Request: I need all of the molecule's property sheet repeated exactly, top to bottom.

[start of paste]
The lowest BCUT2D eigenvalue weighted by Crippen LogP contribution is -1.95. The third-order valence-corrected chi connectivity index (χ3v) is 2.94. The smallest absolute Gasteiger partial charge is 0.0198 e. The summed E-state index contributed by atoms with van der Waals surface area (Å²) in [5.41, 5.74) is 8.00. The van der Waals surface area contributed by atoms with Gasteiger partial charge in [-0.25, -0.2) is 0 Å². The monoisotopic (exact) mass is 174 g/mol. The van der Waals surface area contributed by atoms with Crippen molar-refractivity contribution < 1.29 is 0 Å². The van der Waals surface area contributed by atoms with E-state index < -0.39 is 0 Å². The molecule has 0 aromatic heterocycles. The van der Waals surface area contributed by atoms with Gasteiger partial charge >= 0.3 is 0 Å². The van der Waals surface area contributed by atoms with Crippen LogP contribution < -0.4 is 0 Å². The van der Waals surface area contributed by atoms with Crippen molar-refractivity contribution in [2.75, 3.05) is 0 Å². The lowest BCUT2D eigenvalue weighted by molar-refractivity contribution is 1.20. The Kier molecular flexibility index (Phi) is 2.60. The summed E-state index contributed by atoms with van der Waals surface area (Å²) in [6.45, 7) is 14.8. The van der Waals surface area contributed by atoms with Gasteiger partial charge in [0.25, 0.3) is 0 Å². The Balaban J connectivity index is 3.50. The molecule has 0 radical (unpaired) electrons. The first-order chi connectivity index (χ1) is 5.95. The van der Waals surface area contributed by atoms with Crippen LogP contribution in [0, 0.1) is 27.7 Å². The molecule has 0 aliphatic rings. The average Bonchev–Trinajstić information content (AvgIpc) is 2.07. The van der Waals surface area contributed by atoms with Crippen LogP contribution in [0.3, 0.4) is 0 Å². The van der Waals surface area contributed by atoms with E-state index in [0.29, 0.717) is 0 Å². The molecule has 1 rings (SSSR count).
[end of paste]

The lowest BCUT2D eigenvalue weighted by Crippen LogP contribution is -1.95. The third-order valence-corrected chi connectivity index (χ3v) is 2.94. The smallest absolute Gasteiger partial charge is 0.0198 e. The summed E-state index contributed by atoms with van der Waals surface area (Å²) in [5.41, 5.74) is 8.00. The van der Waals surface area contributed by atoms with Gasteiger partial charge in [-0.25, -0.2) is 0 Å². The monoisotopic (exact) mass is 174 g/mol. The van der Waals surface area contributed by atoms with Crippen molar-refractivity contribution < 1.29 is 0 Å². The van der Waals surface area contributed by atoms with E-state index < -0.39 is 0 Å². The molecule has 0 aromatic heterocycles. The van der Waals surface area contributed by atoms with Gasteiger partial charge >= 0.3 is 0 Å². The van der Waals surface area contributed by atoms with Crippen LogP contribution < -0.4 is 0 Å². The van der Waals surface area contributed by atoms with Crippen molar-refractivity contribution in [2.75, 3.05) is 0 Å². The lowest BCUT2D eigenvalue weighted by molar-refractivity contribution is 1.20. The Kier molecular flexibility index (Phi) is 2.60. The summed E-state index contributed by atoms with van der Waals surface area (Å²) in [6.45, 7) is 14.8. The van der Waals surface area contributed by atoms with Gasteiger partial charge in [0.25, 0.3) is 0 Å². The Balaban J connectivity index is 3.50. The molecule has 0 radical (unpaired) electrons. The first-order chi connectivity index (χ1) is 5.95. The van der Waals surface area contributed by atoms with Crippen LogP contribution in [0, 0.1) is 27.7 Å². The molecule has 0 aliphatic rings. The average Bonchev–Trinajstić information content (AvgIpc) is 2.07. The van der Waals surface area contributed by atoms with Crippen LogP contribution in [0.3, 0.4) is 0 Å². The van der Waals surface area contributed by atoms with E-state index in [0.29, 0.717) is 0 Å². The molecule has 1 rings (SSSR count).